According to data from the Associated Builders and Contractors (ABC), spending declined in 11 of the 16 nonresidential subcategories. Private nonresidential spending fell 0.9%, while public nonresidential dropped 1.5% in March.
“While the longer-term outlook for nonresidential construction is superb, the pandemic is lingering, creating much damage to commercial real estate fundamentals,” says ABC Chief Economist Anirban Basu. “The lodging, office, and commercial segments experienced declines in spending in March. Office vacancy rates are elevated in many markets, and the industry experienced negative net absorption. The trials and tribulations of hotel operators, retailers, and restauranteurs are also well known. Private nonresidential construction spending is down more than 9% from March 2020.”
Year-over-year, construction spending in March was down 5%. Although large-scale federal projects exist in the pipeline, including massive infrastructure launches, the money has yet to materialize.
Said Basu, “State and local government finances have generally held up far better than many had predicted earlier in the COVID-19 crisis, but many governments have had to spend significant operational sums to countervail the public health crisis and therefore had to redirect money away from infrastructure.”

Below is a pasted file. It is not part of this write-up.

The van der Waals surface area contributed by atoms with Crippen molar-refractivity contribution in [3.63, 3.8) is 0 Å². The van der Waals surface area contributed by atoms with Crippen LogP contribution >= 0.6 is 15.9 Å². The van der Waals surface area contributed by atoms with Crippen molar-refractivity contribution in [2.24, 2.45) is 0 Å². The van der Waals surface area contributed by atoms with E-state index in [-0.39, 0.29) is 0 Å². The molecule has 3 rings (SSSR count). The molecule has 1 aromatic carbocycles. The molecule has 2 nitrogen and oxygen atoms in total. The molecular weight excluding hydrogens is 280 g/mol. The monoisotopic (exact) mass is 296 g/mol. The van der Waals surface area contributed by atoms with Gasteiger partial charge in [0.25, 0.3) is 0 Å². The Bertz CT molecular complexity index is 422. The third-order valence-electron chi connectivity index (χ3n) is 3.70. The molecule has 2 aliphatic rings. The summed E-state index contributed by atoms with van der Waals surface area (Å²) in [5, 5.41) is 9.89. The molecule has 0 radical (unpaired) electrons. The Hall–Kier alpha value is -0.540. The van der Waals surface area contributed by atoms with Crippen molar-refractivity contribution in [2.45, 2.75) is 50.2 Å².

ABC’s Construction Backlog Indicator foresaw this state of events. They remain optimistic that, as vaccinations pervade and public and private businesses reopen, recovery exists in the offing. Said Basu: “As the broader economic recovery picks up additional speed later this year with more pervasive vaccinations and re-openings, both private and public construction spending should begin to manifest more positive momentum later this year and into 2022.”
Although construction spending remains in decline, the Associated Builders and Contractors remain optimistic for equalization in the construction industry.